Fortunately, my parents taught my siblings and me, from a young age, our true history, beginning with Africa. We knew all about Timbuktu and the Mali Empire (my maternal grandmother's side of the family is of Mandinka ancestry) when white 'historians' in this country were still proclaiming that the history of Timbuktu was fiction. Who's laughing now? I digress.
I was fully aware of, at a young age, how blacks were treated. My parents explained racism to us and how it negatively affected our quality of life. We were taught about the Trans-Atlantic slave trade, Jim Crow Laws, Civil Rights Movement, Malcolm X, Elijah Muhammad, the Nation of Islam, etc. We knew about black inventors such as Percy L. Julian, Charles R. Drew, Elijah McCoy, etc. In other words, our parents taught us everything about black history that was not and is stillnot taught in school. We were keenly aware of how television portrayed whites as beautiful, wealthy, and civilized whereas we were(are) often portrayed as ignorant, uncivilized, poor, and unattractive.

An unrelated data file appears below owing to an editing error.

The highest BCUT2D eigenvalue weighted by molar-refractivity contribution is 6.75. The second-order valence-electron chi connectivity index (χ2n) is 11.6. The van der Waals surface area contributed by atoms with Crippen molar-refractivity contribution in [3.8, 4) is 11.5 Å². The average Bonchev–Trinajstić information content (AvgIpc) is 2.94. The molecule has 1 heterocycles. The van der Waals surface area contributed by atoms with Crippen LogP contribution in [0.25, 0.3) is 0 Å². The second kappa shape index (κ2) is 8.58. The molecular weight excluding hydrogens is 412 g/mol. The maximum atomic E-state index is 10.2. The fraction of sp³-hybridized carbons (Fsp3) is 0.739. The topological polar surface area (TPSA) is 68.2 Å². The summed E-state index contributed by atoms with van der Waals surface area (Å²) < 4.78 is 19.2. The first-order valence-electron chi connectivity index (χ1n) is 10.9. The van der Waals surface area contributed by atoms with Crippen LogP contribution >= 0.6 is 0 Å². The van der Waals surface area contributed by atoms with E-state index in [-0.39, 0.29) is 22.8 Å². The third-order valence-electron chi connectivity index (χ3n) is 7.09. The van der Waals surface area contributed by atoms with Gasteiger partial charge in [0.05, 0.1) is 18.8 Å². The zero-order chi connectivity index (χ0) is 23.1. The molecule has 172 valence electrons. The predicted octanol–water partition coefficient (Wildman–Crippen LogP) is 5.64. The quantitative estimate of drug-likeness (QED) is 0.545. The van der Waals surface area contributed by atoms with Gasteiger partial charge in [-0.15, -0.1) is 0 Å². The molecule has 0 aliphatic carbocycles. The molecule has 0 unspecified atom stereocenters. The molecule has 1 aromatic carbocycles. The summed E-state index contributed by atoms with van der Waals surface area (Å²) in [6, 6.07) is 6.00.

Whenever we visited the museum, watched a Nutcracker performance, went to hear the city symphony orchestra play, we were always the only black family present or one of two present. I always noticed the point-blank stares (a few hostile) and the patronizing smiles.
The first time I received a racist comment directed at me was in 9th grade. I was the only black kid in the class. One of the boys decided to run his hands through my hair without my permission. !!! He then asked me what was I. I said that I was black. He had the nerve to tell me that I was not really black because my hair was not 'kinky and nappy.' !!! A couple of other fools decided to join in. They wanted to know why, if I was black, I didn't speak 'black' or 'mumbo jumbo.' !!! It was then that I concluded that whites were the most ignorant people on this planet when it comes to other races; they just pretend they aren't. I still believe this because there has not been any real evidence to the contrary.